Broker-Buyer: The broker-buyer is the real estate broker who is bound by a Brokerage Purchase Contract with a buyer (BPC). He can therefore represent the buyer and must defend his interests.

Broker-Collaborator: The broker-collaborator is the real estate broker who accompanies the buyer in the transaction, but is not bound by a brokerage purchase contract (BPC). As mentioned above, the broker-collaborator must work in collaboration with the broker-seller and cannot represent the buyer and his interests.

Brokerage purchase contract: what are the benefits for buyers?

Among the new obligations of this law, the brokerage purchase contract became mandatory as of June 10, 2022. In order to formalize the agreement between the buyer and the broker, the purchase contract must be signed by both parties. Signing this type of brokerage contract has many advantages for buyers:

  • Representation: the buyer can be represented by the real estate broker and the latter can defend his interests.
  • Personalized service: the buyer benefits from the custom search carried out by the broker (such as the creation of a portal of properties to visit). The buyer will also be better protected with regard to his personal information and interests.
  • Access to comparables: the buyer has access to market comparables obtained by the real estate broker’s expertise and the tools at his disposal.
  • Advice: The buyer receives advice and recommendations based on their needs and criteria throughout the purchase process. This advice will allow him to have a better knowledge of the situation (for example: are we in a situation of multiple offers) and in the real estate market more generally. 
  • Negotiation: the buyer is represented by his broker during the negotiation. The real estate broker’s negotiation skills will allow the buyer to acquire the desired property at a fair price and to stand out in multiple offers. 
  • Writing the promise to purchase: the buyer is advised by the broker on the conditions and clauses to be added to the promise to purchase in order to be further protected and distinguished.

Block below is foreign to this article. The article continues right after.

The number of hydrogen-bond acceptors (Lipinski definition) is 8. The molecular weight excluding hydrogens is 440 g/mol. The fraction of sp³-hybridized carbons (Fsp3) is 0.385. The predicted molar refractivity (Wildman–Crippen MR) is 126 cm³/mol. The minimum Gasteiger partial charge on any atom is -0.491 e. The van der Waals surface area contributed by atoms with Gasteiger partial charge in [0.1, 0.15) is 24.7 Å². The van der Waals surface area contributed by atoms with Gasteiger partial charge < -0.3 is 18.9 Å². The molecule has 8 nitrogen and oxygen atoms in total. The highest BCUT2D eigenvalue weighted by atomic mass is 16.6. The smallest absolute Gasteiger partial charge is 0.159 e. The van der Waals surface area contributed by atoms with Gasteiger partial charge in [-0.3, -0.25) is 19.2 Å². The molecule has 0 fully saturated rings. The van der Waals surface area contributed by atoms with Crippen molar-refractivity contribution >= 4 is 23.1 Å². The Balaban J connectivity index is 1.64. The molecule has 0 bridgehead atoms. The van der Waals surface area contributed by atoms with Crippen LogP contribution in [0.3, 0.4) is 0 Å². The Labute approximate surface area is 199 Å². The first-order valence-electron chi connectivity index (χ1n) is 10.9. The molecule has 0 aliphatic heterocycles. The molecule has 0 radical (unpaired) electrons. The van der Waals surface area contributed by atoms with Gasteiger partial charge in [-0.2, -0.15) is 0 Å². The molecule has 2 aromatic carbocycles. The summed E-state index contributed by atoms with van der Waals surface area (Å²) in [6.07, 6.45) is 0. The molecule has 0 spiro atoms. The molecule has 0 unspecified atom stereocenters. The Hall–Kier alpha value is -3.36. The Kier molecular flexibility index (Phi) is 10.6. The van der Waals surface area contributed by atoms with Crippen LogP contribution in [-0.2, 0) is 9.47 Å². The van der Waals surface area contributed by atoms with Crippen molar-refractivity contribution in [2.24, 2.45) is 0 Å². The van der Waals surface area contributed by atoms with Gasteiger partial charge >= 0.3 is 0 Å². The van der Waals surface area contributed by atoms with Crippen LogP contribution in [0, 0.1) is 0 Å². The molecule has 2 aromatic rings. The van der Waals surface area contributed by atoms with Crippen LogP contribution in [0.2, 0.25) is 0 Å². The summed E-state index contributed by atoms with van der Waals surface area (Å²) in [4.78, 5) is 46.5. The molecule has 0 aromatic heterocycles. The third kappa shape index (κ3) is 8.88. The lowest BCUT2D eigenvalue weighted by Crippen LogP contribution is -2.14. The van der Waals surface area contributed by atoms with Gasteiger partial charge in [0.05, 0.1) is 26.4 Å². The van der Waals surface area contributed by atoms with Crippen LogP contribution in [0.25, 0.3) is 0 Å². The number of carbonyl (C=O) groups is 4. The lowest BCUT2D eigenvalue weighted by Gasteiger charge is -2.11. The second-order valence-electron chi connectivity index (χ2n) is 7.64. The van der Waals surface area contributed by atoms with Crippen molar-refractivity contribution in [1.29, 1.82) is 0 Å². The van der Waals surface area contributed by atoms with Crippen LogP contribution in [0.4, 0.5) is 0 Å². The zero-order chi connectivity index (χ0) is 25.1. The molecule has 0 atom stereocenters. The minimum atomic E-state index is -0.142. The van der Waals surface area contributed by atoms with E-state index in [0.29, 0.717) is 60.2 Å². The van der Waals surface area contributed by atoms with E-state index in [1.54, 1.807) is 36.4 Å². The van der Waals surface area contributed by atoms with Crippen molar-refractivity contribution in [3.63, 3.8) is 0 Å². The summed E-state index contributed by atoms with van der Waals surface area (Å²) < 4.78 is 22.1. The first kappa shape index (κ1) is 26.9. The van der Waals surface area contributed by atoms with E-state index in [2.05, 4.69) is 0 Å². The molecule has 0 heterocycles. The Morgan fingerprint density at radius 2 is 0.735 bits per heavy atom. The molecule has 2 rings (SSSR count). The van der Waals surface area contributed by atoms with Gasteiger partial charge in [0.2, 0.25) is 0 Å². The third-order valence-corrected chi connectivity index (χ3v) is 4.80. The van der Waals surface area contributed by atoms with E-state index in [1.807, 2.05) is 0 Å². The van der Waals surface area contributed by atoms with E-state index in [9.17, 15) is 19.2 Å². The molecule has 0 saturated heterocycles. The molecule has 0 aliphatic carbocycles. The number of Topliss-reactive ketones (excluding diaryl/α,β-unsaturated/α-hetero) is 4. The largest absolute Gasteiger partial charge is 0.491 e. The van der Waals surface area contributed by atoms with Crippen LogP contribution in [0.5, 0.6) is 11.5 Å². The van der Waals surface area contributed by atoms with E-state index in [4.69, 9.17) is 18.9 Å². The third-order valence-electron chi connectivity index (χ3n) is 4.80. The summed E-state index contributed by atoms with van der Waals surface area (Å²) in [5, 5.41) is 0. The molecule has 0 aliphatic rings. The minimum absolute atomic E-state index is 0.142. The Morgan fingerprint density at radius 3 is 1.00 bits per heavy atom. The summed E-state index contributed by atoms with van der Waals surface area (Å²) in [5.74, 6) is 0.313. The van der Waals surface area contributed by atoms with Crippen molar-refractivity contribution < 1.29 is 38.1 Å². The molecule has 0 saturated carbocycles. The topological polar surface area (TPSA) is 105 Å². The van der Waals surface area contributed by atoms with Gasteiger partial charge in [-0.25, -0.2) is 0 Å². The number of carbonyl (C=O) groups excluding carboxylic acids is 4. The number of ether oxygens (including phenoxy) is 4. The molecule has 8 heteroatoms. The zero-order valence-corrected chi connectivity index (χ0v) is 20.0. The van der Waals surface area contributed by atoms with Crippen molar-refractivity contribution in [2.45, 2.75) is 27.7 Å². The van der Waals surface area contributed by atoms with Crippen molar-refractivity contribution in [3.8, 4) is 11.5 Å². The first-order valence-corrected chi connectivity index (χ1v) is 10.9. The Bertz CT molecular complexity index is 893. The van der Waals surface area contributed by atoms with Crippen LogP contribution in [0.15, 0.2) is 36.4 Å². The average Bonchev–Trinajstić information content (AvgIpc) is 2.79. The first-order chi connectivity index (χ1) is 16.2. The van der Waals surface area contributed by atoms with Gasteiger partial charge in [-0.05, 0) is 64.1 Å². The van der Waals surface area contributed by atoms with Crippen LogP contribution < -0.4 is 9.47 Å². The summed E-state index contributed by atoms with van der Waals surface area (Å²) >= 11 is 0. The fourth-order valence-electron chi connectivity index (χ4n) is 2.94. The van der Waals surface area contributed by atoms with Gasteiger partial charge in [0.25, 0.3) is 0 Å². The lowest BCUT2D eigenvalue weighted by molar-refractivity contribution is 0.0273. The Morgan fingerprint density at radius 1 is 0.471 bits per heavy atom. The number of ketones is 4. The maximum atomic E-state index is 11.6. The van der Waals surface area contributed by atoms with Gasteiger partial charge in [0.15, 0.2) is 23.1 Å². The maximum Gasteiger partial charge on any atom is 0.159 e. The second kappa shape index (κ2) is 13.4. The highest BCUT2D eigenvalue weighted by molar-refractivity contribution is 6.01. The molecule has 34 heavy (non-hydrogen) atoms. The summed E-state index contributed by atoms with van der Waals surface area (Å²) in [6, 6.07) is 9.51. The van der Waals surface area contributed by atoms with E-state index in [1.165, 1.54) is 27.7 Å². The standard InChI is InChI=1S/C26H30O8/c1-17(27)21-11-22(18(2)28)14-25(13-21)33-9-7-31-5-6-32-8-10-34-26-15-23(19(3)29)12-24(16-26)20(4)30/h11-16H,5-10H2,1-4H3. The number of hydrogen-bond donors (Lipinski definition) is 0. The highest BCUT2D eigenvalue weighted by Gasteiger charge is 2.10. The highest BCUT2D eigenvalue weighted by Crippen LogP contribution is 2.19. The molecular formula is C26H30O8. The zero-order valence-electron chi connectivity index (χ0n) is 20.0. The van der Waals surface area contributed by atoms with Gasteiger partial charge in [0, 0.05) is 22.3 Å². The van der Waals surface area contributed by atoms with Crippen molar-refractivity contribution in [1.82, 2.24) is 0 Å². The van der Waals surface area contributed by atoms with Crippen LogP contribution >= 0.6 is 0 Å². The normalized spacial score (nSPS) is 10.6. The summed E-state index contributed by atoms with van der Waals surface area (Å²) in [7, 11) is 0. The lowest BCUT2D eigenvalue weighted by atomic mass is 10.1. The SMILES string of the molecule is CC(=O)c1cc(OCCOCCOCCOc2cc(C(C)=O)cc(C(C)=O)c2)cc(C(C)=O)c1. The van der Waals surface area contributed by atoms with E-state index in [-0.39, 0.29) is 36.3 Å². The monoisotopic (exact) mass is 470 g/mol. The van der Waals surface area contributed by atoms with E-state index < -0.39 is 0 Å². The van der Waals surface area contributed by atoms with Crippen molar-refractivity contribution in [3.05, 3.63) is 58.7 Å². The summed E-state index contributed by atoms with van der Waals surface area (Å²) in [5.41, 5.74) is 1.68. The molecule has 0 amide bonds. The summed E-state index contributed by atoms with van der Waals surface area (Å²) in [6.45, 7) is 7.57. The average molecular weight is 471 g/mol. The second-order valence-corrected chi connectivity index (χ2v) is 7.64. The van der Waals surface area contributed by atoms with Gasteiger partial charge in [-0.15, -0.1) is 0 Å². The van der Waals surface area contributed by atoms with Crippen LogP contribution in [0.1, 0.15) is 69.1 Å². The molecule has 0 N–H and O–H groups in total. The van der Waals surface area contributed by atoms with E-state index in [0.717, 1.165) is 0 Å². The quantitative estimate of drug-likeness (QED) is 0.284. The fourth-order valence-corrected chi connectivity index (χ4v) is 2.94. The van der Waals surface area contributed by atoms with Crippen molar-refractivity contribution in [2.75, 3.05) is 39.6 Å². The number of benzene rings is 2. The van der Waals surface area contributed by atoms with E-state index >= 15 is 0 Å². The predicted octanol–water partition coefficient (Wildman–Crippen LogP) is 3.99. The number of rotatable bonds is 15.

Dual agency exceptions

The OACIQ has established certain exceptions regarding compliance with the dual agency law.

-For certain areas of Quebec that would be underserved, real estate brokers in that area would be allowed to represent buyers and sellers. 

-A seller and a buyer can be represented by two brokers from the same real estate agency.

-For residential buildings with more than 5 units and commercial buildings, the brokerage purchase contract is not mandatory. The end of dual agency does not apply here. 


Bill 5 was adopted by the National Assembly and involves changes to the law on real estate brokerage. These changes have been in effect since June 10, 2022. Among other measures, this new law prohibits the dual agency of a real estate broker with a buyer and a seller for a residential building. It also indicates that in order to formalize a transaction, a written brokerage purchase contract must be established between the two parties. Certain exceptions to this dual agency will be granted, such as in small regions of Quebec where there is a deficit of real estate brokers. It also states that in order to formalize a transaction, a written brokerage purchase contract must be established between the two parties. With the mandatory purchase brokerage contract, this reduces potential conflicts of interest that can arise when a real estate broker represents a buyer at the same time as a seller. In addition, this provides additional protection to the buyer, strengthens the relationship of trust and loyalty between the two parties. 

*The use of the pronoun “He” was used to lighten up the text.

Questions? Contact one of our real estate brokers to enlighten you on the subject